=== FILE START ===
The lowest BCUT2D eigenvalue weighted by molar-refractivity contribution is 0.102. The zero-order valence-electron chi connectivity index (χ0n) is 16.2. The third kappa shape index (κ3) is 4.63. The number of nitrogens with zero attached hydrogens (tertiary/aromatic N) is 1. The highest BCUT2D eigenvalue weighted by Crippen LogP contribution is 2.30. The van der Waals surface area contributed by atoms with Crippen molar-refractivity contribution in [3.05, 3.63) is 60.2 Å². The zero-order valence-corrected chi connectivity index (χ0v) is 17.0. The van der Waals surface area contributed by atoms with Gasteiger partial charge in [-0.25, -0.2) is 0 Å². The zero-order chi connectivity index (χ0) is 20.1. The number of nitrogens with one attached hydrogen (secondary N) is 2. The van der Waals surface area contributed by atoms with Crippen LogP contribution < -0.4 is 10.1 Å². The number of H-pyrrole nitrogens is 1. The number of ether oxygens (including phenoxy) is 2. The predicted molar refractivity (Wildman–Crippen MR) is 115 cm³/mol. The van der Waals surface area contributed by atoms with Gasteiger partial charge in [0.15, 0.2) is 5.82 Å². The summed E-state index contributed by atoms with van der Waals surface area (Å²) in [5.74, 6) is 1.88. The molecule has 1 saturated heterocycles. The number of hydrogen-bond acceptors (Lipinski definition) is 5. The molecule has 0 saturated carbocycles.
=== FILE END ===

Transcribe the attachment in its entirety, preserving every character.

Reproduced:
The lowest BCUT2D eigenvalue weighted by molar-refractivity contribution is 0.102. The zero-order valence-electron chi connectivity index (χ0n) is 16.2. The third kappa shape index (κ3) is 4.63. The number of nitrogens with zero attached hydrogens (tertiary/aromatic N) is 1. The highest BCUT2D eigenvalue weighted by Crippen LogP contribution is 2.30. The van der Waals surface area contributed by atoms with Crippen molar-refractivity contribution in [3.05, 3.63) is 60.2 Å². The zero-order valence-corrected chi connectivity index (χ0v) is 17.0. The van der Waals surface area contributed by atoms with Gasteiger partial charge in [-0.25, -0.2) is 0 Å². The zero-order chi connectivity index (χ0) is 20.1. The number of nitrogens with one attached hydrogen (secondary N) is 2. The van der Waals surface area contributed by atoms with Crippen LogP contribution < -0.4 is 10.1 Å². The number of H-pyrrole nitrogens is 1. The number of ether oxygens (including phenoxy) is 2. The predicted molar refractivity (Wildman–Crippen MR) is 115 cm³/mol. The van der Waals surface area contributed by atoms with Gasteiger partial charge in [0.15, 0.2) is 5.82 Å². The summed E-state index contributed by atoms with van der Waals surface area (Å²) in [5.74, 6) is 1.88. The molecule has 1 saturated heterocycles. The number of hydrogen-bond acceptors (Lipinski definition) is 5. The molecule has 0 saturated carbocycles.